On July 16th, 2020, when Real Madrid won the 34th league title, they had 248m social media followers. On winning the league, the club generated more than 16 million interactions on Twitter, Instagram and Facebook and an average of 74,192 per publication, according to their website.
The following day, the club exceeded this milestone, publishing 180 pieces of content that generated over 16.6 million interactions, increasing the average to over 92,000 interactions per publication, according to industry analysts.
As we fast approach the culmination of the 2021 UEFA Champions League against a backdrop of Covid-19, the finalists are yet unknown but Real Madrid’s total social media following stands at 259m and has grown by more than 15 million only over the last year. Similar levels of social media growth have also been observed across professional football as clubs intensify interaction with their fans in all corners of the world, and effectively 24/7. Fans increasingly demand an engaging, authentic and consistent digital experience from their clubs, therefore social media has become an essential element of a club's integrated brand strategy and a source of incremental commercial income if implemented effectively.
In this article, KPMG’s Football Benchmark team analyses the relationship between clubs’ social media followers1 and their commercial revenues and how this has evolved over the past five years.
Large corporates have demonstrated how social media can be exploited to enhance brand presence through engaged online communities, and football clubs are fast seeing the commercial potential in growing and engaging their fan base. Up until very recently, there has been a degree of uncertainty across many football clubs on how to best and to what extent utilize social media with concerns for losing control of their brand communication on public platforms. Clubs are now fully embracing social media, using it to promote consumer-to-consumer discussion and build engagement and positive brand association as part of a wider media strategy, and football achieves this to a level matched by very few other industries.
KPMG Football Benchmark analysis has revealed a strong relationship between clubs’ commercial revenues and social media following, based on available commercial revenue data for the financial year 2019/20. The below analysis demonstrates the significant role a strong and engaged following has in the commercial aspects of a club. This has become particularly important during Covid-19 where clubs, lacking in activity and communication with their loyal fans, are innovating to engage and monetise their fans.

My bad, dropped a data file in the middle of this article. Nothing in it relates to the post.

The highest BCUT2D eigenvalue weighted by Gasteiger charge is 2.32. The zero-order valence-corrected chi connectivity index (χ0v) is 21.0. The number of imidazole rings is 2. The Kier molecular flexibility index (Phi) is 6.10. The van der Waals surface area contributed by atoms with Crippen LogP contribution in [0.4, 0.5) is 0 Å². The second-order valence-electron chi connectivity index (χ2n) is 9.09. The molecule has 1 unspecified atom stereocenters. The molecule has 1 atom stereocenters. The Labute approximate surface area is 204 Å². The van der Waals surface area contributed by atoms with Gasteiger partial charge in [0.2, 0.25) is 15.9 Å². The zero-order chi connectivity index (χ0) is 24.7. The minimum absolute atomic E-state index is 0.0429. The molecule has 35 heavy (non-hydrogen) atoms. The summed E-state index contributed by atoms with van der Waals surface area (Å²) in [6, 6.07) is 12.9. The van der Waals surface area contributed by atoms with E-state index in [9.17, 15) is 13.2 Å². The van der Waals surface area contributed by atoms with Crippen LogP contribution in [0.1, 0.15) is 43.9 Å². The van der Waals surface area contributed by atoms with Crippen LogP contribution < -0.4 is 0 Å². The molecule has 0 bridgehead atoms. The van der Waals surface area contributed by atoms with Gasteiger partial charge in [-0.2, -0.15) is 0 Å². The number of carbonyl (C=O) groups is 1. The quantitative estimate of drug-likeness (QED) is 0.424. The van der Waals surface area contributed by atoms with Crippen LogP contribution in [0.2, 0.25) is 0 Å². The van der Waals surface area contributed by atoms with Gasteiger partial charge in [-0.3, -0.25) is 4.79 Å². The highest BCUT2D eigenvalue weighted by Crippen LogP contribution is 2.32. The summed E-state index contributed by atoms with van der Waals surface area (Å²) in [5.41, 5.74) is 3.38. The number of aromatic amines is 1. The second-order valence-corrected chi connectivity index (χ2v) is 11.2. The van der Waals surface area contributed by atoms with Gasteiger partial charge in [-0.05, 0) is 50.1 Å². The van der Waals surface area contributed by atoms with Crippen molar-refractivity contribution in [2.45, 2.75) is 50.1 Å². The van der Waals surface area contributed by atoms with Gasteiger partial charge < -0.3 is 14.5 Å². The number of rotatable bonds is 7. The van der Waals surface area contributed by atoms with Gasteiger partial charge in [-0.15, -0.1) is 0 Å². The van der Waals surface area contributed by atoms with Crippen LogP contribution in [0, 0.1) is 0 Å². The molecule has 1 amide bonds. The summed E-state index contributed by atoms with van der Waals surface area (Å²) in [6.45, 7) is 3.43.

It must be noted that the extensive growth and ubiquitous nature of fans' engagement and the exact impact this is having on a club’s commercial strategy is relatively hard to observe, yet it is difficult to ignore how social media is playing an increasing role in a club's ability to maximise commercial opportunities, starting with the ever-growing trail of fan data for clubs to utilise in various aspects of an integrated media, marketing and commercial strategy.
In an age where clubs are brands and fans are increasingly seen as customers, many clubs are beginning to demonstrate the importance of understanding and utilising fan data to improve the fan experience and to maximise commercial partnership arrangements.
Clubs that are meeting the specific needs of their fans with relevant, authentic and timely-communicated content succeed in deepening brand loyalty whilst also being able to develop targeted commercial opportunities, either directly by the club or through sponsor activations.
Juventus FC, for example, have seen their followers on social media grow by 320% to 110m followers over the past five years, largely facilitated by the clubs’ brand repositioning in 2017. The club’s successful extension into aligned categories globally such as entertainment, sport and fashion generated exposure amongst a new pool of global fans across existing and new touchpoints including social media.
The arrival of Cristiano Ronaldo and his legion of almost half a billion social media followers has also contributed to Juventus’ online popularity. In addition to his on-field value, his marketability has certainly amplified the club's commercial value and performance on social media channels. In fact, player marketability and commercial power, including social media exposure and influence is increasingly becoming an important factor in the player transfer market and reflected in the transfer fee.
Another factor is the exploration of new social media channels such as Weibo and TikTok, which helped to further adapt communication measures to the respective target audience.
Over the same period, Juventus FC grew commercial revenues by 145% demonstrating that the club have been able to capitalise on the vast development of its brand appeal, diverse global fanbase, impressive on-field performances and the Cristiano Ronaldo effect over this period.